27. For use with a time-of-flight (TOF) system that emits at least first and second periodic signals of optical energy spaced apart in phase by at least about 90° and that determines distance Z to a target object by detecting and examining relative phase shift in optical energy signals reflected from the target object, a method to reduce at least one of motion blur resulting from relative motion between said TOF system and said target object, and clock signal transients, the method comprising the following steps:
(a) providing a detection system comprising an array of blocks of four pixel detectors, each pixel detector comprising four optical energy collection areas, four storage regions, each of said regions associated with one of said four optical energy collection area to store collected charge detected by said pixel detector, and a common logic circuit coupled to receive from said TOF system a single clock phase signal and to generate therefrom and couple to said pixel detectors four clock signals phase-shifted from each other by about 90°; and
(b) providing said single clock phase signal from said TOF system;
each of said storage regions receiving accumulated detection-generated charge when an associated collection area of said pixel detector receives an active state clock phase signal;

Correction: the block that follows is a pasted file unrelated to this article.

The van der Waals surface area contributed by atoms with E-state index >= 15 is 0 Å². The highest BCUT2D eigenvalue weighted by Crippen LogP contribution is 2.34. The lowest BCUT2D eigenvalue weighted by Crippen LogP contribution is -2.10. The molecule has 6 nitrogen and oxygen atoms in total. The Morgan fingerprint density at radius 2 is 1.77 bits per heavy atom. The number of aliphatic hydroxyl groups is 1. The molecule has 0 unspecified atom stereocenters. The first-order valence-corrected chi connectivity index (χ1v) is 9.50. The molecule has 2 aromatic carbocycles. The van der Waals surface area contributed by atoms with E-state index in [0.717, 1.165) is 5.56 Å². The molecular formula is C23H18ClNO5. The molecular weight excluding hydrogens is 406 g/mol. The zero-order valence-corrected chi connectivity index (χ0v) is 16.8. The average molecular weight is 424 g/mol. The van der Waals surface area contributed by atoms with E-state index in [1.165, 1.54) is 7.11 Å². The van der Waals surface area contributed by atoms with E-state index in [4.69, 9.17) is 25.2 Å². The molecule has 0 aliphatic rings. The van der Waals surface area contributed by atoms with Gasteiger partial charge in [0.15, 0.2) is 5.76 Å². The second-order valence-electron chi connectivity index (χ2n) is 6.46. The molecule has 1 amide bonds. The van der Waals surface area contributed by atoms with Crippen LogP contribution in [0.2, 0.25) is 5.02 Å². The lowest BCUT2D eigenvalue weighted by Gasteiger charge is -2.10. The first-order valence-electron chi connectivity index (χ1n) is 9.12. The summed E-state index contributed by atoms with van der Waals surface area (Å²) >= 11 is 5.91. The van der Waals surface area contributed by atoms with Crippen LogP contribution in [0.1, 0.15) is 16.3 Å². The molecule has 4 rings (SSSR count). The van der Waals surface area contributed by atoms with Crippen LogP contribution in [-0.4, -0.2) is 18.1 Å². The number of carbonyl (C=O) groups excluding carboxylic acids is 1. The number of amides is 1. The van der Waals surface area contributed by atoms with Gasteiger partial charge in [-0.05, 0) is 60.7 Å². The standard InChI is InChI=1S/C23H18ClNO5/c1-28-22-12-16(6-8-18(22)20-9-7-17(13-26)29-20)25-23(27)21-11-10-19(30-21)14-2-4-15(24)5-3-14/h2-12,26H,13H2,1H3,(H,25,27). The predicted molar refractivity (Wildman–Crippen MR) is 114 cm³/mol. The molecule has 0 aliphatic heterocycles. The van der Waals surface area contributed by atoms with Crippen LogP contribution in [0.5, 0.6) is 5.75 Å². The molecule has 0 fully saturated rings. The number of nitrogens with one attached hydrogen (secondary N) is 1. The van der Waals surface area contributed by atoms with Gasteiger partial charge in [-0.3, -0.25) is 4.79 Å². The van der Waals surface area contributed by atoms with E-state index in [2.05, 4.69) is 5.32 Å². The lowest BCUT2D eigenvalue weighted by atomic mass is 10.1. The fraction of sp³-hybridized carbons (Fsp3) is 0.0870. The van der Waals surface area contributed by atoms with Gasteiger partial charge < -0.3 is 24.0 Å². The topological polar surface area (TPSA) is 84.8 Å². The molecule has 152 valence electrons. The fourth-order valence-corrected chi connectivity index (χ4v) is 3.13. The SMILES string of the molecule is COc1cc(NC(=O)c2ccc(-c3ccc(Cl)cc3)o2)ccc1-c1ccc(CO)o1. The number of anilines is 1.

wherein relative to a TOF system that requires more phase clock cycles for detection said method reduces at least one of motion blur measurement error due to relative motion between said detection system and said target object, and signal integrity error resulting from clock switching transients.
28. The method of claim 27, further including dynamically configuring at least one of said array of blocks and said phase clock signal such that said detection system is dynamically operable in at least one mode selected from a group consisting of (i) operating so as to simultaneously obtain and provide time interleaved and phase interleaved detection data, and (ii) operating so as to sequentially obtain and provide at least one of time interleaved and phase interleaved detection data, which data is sequentially providable to said TOF system as required by said TOF system.
29. The method of claim 27, wherein a shutter time comprising a sequence of four adjacent clock signals phase-shifted from each other by about 90° is about 10 ms.